Art, Poetry, Music, and Nature for the New Year
Thursday, January 27 2021

The Reverend Dr. Katie Snipes Lancaster


If I speak in the tongues of mortals and of angels, but do not have love, I am a noisy gong or a clanging cymbal. 1 Corinthians 13:1


When Leonard Cohen was nine, his father died. A few days after the funeral, not knowing how to grieve, and wanting some way to move toward his father, Cohen snuck into his father’s bedroom, grabbed one of his bow ties, cut it open, and tucked inside the pleated folds a note, and then went out to the garden and after digging in winter-frosted dirt, buried the bow tie and note together underground. Five decades later, he summoned that experience and said, “It was the first thing I wrote… I’ve been digging in the garden for years, looking for it. Maybe that’s all I’m doing, looking for the note.”

In his biography, A Broken Hallelujah: Rock and Roll, Redemption and the Life of Leonard Cohen, Liel Leibovitz shares the story all the more elegantly, and then suggests, “that night in the garden Cohen became not just a writer, but a particular kind of writer—the kind who wrote and then destroyed his work. At nine he understood instinctively what Kafka, who ordered his manuscripts burned, or the great Jewish mystic and storyteller, Rabbi Nachman of Breslov, who did the same, had labored a lifetime to learn: that sometimes, if you’re sincere about what you have to say, if you want to communicate the full force of human emotions like grief and longing and gratitude, you try to write and then realize that your words are just as transient as you are, that they always fail you when you need them most, and that if they can’t serve their purpose and convey meaning perfectly—if they can’t reach the unborn and the dead—then they’re better off buried or burned.”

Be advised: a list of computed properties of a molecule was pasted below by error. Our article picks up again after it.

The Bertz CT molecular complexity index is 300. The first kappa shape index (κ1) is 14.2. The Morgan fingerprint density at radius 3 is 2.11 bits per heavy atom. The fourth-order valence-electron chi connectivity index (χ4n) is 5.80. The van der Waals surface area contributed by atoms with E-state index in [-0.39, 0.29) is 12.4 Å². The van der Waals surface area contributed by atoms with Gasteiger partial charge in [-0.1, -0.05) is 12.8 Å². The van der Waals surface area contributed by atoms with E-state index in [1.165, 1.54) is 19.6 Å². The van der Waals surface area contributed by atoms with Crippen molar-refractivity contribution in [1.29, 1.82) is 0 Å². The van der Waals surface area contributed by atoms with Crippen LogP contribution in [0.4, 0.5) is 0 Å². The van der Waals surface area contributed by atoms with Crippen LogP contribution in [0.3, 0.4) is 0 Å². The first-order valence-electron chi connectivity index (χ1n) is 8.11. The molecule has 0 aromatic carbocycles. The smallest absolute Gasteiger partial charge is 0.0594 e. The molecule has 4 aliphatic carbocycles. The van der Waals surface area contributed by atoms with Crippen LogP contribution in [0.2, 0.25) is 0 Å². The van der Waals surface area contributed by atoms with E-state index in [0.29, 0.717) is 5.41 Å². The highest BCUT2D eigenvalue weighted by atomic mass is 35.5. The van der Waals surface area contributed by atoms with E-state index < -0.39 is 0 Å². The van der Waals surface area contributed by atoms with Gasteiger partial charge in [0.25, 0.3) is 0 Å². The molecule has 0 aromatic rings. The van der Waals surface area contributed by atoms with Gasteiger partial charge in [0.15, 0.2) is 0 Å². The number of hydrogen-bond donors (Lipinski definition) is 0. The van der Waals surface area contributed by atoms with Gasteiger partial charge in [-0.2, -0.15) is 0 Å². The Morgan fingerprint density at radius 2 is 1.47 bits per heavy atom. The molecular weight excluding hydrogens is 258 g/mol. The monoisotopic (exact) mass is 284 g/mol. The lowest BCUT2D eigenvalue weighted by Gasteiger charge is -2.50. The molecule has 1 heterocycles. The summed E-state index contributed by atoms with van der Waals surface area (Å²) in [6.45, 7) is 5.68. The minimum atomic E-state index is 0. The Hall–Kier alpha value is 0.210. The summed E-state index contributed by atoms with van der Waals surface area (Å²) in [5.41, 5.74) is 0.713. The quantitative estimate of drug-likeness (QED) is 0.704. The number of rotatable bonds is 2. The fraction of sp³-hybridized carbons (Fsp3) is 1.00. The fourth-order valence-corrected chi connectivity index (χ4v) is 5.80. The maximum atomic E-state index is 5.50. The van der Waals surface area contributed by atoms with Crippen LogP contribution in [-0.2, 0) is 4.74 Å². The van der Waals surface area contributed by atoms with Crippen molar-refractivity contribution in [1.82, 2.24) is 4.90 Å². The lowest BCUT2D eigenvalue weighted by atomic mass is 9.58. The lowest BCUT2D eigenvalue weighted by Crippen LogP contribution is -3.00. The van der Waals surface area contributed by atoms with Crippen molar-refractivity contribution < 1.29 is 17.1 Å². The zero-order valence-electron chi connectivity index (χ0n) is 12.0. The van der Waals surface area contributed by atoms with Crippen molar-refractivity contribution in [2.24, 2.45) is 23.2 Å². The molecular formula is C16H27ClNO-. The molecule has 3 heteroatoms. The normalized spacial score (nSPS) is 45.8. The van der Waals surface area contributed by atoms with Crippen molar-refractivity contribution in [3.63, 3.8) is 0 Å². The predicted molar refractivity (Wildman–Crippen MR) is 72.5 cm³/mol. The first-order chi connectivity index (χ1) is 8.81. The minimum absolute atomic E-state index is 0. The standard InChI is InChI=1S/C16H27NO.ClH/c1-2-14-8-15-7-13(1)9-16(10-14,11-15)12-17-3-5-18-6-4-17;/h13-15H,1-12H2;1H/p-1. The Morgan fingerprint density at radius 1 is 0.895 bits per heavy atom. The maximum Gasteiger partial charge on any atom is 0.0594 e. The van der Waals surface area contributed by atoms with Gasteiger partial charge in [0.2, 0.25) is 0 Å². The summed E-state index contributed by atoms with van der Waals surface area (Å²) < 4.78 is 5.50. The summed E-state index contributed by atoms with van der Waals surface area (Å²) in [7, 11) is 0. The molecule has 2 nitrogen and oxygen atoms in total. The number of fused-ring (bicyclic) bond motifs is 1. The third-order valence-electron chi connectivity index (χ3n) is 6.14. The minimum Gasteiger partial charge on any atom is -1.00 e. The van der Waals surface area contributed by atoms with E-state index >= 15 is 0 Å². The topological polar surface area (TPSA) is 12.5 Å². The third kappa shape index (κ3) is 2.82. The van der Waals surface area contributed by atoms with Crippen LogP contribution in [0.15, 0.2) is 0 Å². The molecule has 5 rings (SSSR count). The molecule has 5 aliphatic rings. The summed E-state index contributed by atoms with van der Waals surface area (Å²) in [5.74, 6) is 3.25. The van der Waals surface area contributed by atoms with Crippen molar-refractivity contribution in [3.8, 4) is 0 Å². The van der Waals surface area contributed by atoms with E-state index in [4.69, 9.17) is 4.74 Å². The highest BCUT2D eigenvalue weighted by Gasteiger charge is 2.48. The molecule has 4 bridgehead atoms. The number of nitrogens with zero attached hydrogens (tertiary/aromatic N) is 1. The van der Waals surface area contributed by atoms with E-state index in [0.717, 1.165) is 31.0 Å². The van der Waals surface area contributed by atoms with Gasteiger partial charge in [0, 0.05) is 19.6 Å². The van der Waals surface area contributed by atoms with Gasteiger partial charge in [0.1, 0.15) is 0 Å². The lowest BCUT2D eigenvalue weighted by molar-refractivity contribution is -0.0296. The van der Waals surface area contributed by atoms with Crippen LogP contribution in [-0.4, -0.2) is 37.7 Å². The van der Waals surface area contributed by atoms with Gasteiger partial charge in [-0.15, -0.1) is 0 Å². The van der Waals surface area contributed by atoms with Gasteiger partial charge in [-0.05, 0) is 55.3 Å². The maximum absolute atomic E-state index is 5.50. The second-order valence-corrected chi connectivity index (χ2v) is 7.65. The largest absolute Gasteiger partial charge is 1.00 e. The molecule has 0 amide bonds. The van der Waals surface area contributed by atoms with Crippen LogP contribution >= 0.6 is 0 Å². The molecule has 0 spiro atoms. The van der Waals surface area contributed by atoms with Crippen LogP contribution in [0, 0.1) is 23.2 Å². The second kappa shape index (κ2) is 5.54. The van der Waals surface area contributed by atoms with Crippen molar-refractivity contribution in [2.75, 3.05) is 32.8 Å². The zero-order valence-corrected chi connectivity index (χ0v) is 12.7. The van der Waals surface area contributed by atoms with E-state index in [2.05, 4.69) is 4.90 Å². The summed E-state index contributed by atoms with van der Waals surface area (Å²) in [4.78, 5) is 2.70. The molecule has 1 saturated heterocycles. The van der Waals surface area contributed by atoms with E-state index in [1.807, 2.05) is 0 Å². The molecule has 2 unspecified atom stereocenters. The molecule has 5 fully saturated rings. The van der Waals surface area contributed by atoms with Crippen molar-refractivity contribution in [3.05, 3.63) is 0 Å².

No wonder once his words do finally live on the page, and then decades later find their way to us through to the voice of Julia Dale, something stirring—equal parts heartrending and warm—is revealed. Thank you Julia, for this rendition of Hallelujah.

God above, of grace and love, we say thank you for this brand new day. Amen.